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Broken Shoulder Blade


Surgical treatment may be needed for certain types of scapular fractures, mostly those involving the shoulder socket (glenoid) or neck of the shoulder blade. Early consultation with an orthopedic surgeon (a surgeon who specializes in bone injuries) will help determine what course of treatment is best for you.

Other Therapy

Early physical therapy with exercises designed to improve the range of shoulder motion usually is started about one week after the injury. It is important to start these exercises early to avoid a frozen shoulder. A loss of motion in the shoulder can occur if the shoulder is not used for a prolonged period.

Next Steps Follow-up

Broken shoulder blades should receive ongoing treatment by an orthopedic surgeon or sports medicine specialist to ensure proper healing.

  • Follow the instructions you are given when you leave the hospital and avoid potential trauma while recovering.
  • Pain medications and immobilization will likely be needed to control pain while early in the recovery period.


Broken shoulder blades can be prevented by avoiding high-risk activities such as the following:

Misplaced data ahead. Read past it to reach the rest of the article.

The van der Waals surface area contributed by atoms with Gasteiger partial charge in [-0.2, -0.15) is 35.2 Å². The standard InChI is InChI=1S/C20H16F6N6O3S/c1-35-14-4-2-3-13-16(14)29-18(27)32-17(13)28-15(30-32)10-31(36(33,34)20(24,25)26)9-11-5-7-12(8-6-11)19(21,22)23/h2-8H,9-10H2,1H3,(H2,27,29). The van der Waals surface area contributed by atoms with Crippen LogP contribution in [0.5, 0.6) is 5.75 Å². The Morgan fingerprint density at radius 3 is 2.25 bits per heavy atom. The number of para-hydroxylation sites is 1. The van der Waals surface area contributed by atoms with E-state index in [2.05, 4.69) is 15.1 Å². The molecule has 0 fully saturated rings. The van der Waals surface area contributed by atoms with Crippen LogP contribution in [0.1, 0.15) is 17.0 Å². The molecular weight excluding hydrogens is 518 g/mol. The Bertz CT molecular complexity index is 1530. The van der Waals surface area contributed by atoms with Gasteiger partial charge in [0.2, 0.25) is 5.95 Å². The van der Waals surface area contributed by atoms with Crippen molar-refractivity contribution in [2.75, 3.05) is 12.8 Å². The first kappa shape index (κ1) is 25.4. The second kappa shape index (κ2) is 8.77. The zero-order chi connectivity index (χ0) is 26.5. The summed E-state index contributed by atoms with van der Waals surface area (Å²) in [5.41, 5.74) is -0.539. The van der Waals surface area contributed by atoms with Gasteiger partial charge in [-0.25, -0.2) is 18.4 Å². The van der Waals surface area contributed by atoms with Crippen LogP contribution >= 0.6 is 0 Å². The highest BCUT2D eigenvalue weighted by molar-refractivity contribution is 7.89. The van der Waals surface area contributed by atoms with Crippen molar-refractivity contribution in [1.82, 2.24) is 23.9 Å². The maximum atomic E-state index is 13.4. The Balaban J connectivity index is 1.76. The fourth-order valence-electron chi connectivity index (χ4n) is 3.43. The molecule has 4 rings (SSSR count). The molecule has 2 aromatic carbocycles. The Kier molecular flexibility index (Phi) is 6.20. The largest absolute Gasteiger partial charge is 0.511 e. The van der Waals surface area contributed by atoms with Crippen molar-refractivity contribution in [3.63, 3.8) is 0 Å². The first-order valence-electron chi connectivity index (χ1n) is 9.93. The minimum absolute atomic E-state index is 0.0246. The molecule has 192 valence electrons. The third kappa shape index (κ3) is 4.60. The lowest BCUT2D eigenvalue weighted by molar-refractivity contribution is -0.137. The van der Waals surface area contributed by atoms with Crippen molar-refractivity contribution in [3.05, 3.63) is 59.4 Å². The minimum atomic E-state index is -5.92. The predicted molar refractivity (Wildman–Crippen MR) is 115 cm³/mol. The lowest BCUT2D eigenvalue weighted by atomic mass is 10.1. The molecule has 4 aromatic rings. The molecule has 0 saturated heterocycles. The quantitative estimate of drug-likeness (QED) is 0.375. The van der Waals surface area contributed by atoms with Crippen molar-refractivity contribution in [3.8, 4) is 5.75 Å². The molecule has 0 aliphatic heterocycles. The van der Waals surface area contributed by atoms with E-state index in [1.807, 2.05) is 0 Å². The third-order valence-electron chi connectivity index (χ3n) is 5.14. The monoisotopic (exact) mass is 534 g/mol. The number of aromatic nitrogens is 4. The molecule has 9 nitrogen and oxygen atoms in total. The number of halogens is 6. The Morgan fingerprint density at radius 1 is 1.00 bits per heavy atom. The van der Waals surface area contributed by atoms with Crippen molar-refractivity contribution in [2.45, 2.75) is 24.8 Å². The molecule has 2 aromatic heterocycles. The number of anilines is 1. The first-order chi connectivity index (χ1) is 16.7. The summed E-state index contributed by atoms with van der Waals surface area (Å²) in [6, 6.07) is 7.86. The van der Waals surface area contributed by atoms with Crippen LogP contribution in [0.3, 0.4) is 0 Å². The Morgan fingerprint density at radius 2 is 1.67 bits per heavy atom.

• Activities with potential for falls from significant heights such as rock climbing, hang-gliding, or skydiving
  • Contact sports
  • Driving without a seatbelt


Most fractures of the shoulder blade heal without complications within 6-8 weeks. Fractures that involve the shoulder socket or scapular neck develop more complications.

  • Complications may include the following:
    • Loss of range of motion
    • Loss of strength
    • Persistent pain
    • Early arthritis
  • Many people with scapular fractures have other serious injuries, and their prognosis depends on the nature of these other injuries.

Synonyms and Keywords

scapula fracture, fractured shoulder blade, broken scapula, broken shoulder blade

WebMD Medical Reference from eMedicineHealth

Reviewed by Melinda Ratini, DO, MS on February 20, 2015
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